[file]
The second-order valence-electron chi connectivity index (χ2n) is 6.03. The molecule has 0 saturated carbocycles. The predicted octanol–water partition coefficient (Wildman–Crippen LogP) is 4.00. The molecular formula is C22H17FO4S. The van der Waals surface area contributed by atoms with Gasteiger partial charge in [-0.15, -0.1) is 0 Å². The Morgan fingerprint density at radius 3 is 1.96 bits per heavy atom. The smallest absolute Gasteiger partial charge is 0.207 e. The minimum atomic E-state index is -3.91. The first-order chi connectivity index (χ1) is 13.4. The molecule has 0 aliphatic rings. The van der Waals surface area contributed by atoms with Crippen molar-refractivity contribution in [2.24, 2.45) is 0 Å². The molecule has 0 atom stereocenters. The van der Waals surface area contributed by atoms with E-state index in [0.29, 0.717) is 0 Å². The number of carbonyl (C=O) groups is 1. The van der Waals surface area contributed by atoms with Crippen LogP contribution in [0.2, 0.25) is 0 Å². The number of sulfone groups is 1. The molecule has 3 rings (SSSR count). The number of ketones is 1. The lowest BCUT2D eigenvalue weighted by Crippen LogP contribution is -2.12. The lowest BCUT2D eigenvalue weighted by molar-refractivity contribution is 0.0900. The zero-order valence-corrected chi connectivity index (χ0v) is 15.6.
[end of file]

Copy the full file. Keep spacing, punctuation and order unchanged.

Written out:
The second-order valence-electron chi connectivity index (χ2n) is 6.03. The molecule has 0 saturated carbocycles. The predicted octanol–water partition coefficient (Wildman–Crippen LogP) is 4.00. The molecular formula is C22H17FO4S. The van der Waals surface area contributed by atoms with Gasteiger partial charge in [-0.15, -0.1) is 0 Å². The Morgan fingerprint density at radius 3 is 1.96 bits per heavy atom. The smallest absolute Gasteiger partial charge is 0.207 e. The minimum atomic E-state index is -3.91. The first-order chi connectivity index (χ1) is 13.4. The molecule has 0 aliphatic rings. The van der Waals surface area contributed by atoms with Crippen molar-refractivity contribution in [2.24, 2.45) is 0 Å². The molecule has 0 atom stereocenters. The van der Waals surface area contributed by atoms with E-state index in [0.29, 0.717) is 0 Å². The number of carbonyl (C=O) groups is 1. The van der Waals surface area contributed by atoms with Crippen LogP contribution in [0.2, 0.25) is 0 Å². The number of sulfone groups is 1. The molecule has 3 rings (SSSR count). The number of ketones is 1. The lowest BCUT2D eigenvalue weighted by Crippen LogP contribution is -2.12. The lowest BCUT2D eigenvalue weighted by molar-refractivity contribution is 0.0900. The zero-order valence-corrected chi connectivity index (χ0v) is 15.6.